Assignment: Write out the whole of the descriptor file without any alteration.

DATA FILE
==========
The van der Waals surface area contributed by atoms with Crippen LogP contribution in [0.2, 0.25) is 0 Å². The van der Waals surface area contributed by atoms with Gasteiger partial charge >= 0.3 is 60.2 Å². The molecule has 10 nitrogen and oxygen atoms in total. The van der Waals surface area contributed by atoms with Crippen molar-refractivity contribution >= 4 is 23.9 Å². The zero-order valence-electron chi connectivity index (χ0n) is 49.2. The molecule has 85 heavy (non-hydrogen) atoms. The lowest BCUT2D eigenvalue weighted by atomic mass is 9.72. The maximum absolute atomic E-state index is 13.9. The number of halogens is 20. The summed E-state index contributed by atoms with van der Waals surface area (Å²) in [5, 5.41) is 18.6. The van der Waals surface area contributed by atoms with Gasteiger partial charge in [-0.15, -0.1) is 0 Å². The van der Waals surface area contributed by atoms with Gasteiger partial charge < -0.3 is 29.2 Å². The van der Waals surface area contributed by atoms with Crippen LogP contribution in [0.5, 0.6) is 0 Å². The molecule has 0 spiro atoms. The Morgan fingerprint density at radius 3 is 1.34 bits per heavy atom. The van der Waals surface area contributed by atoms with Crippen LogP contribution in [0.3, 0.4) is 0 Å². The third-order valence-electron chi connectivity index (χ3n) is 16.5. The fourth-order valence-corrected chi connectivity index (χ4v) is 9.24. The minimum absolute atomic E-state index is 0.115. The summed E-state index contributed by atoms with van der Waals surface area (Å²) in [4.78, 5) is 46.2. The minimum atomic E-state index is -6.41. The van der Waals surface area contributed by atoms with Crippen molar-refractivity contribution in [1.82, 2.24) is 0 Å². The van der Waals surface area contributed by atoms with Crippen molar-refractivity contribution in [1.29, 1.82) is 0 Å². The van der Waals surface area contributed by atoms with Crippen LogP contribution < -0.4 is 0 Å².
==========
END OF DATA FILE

The van der Waals surface area contributed by atoms with Crippen LogP contribution in [0.2, 0.25) is 0 Å². The van der Waals surface area contributed by atoms with Gasteiger partial charge >= 0.3 is 60.2 Å². The molecule has 10 nitrogen and oxygen atoms in total. The van der Waals surface area contributed by atoms with Crippen molar-refractivity contribution >= 4 is 23.9 Å². The zero-order valence-electron chi connectivity index (χ0n) is 49.2. The molecule has 85 heavy (non-hydrogen) atoms. The lowest BCUT2D eigenvalue weighted by atomic mass is 9.72. The maximum absolute atomic E-state index is 13.9. The number of halogens is 20. The summed E-state index contributed by atoms with van der Waals surface area (Å²) in [5, 5.41) is 18.6. The van der Waals surface area contributed by atoms with Gasteiger partial charge in [-0.15, -0.1) is 0 Å². The van der Waals surface area contributed by atoms with Gasteiger partial charge < -0.3 is 29.2 Å². The van der Waals surface area contributed by atoms with Crippen LogP contribution in [0.5, 0.6) is 0 Å². The molecule has 0 spiro atoms. The Morgan fingerprint density at radius 3 is 1.34 bits per heavy atom. The van der Waals surface area contributed by atoms with Crippen LogP contribution in [0.3, 0.4) is 0 Å². The third-order valence-electron chi connectivity index (χ3n) is 16.5. The fourth-order valence-corrected chi connectivity index (χ4v) is 9.24. The minimum absolute atomic E-state index is 0.115. The summed E-state index contributed by atoms with van der Waals surface area (Å²) in [4.78, 5) is 46.2. The minimum atomic E-state index is -6.41. The van der Waals surface area contributed by atoms with Crippen molar-refractivity contribution in [1.82, 2.24) is 0 Å². The van der Waals surface area contributed by atoms with Crippen molar-refractivity contribution in [1.29, 1.82) is 0 Å². The van der Waals surface area contributed by atoms with Crippen LogP contribution < -0.4 is 0 Å².